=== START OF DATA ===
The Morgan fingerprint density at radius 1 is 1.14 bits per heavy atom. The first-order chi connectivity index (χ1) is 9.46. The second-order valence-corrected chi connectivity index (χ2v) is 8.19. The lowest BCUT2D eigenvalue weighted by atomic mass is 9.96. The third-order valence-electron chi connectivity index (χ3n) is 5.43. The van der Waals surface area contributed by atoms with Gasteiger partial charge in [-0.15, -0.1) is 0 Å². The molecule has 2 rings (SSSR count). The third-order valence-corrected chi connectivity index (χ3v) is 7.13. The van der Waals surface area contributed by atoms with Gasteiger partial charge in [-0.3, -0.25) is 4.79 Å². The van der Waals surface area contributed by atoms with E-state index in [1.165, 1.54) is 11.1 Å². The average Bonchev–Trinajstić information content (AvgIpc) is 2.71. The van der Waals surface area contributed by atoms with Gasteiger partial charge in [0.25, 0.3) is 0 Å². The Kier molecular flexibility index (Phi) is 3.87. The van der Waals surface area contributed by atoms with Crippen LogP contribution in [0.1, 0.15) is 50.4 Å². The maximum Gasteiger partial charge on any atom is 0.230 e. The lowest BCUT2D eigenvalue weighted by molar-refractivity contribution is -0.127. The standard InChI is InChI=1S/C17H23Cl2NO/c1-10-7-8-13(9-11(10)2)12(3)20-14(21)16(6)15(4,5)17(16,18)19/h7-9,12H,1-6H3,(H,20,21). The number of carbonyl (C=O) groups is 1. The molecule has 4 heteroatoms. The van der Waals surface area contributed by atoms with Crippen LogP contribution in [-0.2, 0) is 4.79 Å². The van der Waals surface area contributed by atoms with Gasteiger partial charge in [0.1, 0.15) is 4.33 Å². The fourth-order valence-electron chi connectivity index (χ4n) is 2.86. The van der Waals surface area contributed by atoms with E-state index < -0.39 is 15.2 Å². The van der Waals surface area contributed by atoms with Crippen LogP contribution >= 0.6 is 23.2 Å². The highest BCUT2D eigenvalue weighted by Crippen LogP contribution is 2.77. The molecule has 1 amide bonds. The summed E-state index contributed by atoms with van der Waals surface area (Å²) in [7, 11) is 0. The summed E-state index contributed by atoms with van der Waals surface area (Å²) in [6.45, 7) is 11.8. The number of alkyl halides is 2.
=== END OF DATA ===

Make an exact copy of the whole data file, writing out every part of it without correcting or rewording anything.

The Morgan fingerprint density at radius 1 is 1.14 bits per heavy atom. The first-order chi connectivity index (χ1) is 9.46. The second-order valence-corrected chi connectivity index (χ2v) is 8.19. The lowest BCUT2D eigenvalue weighted by atomic mass is 9.96. The third-order valence-electron chi connectivity index (χ3n) is 5.43. The van der Waals surface area contributed by atoms with Gasteiger partial charge in [-0.15, -0.1) is 0 Å². The molecule has 2 rings (SSSR count). The third-order valence-corrected chi connectivity index (χ3v) is 7.13. The van der Waals surface area contributed by atoms with Gasteiger partial charge in [-0.3, -0.25) is 4.79 Å². The van der Waals surface area contributed by atoms with E-state index in [1.165, 1.54) is 11.1 Å². The average Bonchev–Trinajstić information content (AvgIpc) is 2.71. The van der Waals surface area contributed by atoms with Gasteiger partial charge in [0.25, 0.3) is 0 Å². The Kier molecular flexibility index (Phi) is 3.87. The van der Waals surface area contributed by atoms with Crippen LogP contribution in [0.1, 0.15) is 50.4 Å². The maximum Gasteiger partial charge on any atom is 0.230 e. The lowest BCUT2D eigenvalue weighted by molar-refractivity contribution is -0.127. The standard InChI is InChI=1S/C17H23Cl2NO/c1-10-7-8-13(9-11(10)2)12(3)20-14(21)16(6)15(4,5)17(16,18)19/h7-9,12H,1-6H3,(H,20,21). The number of carbonyl (C=O) groups is 1. The molecule has 4 heteroatoms. The van der Waals surface area contributed by atoms with Crippen LogP contribution in [-0.2, 0) is 4.79 Å². The van der Waals surface area contributed by atoms with Gasteiger partial charge in [0.1, 0.15) is 4.33 Å². The fourth-order valence-electron chi connectivity index (χ4n) is 2.86. The van der Waals surface area contributed by atoms with E-state index < -0.39 is 15.2 Å². The van der Waals surface area contributed by atoms with Crippen LogP contribution >= 0.6 is 23.2 Å². The highest BCUT2D eigenvalue weighted by Crippen LogP contribution is 2.77. The molecule has 1 amide bonds. The summed E-state index contributed by atoms with van der Waals surface area (Å²) in [7, 11) is 0. The summed E-state index contributed by atoms with van der Waals surface area (Å²) in [6.45, 7) is 11.8. The number of alkyl halides is 2.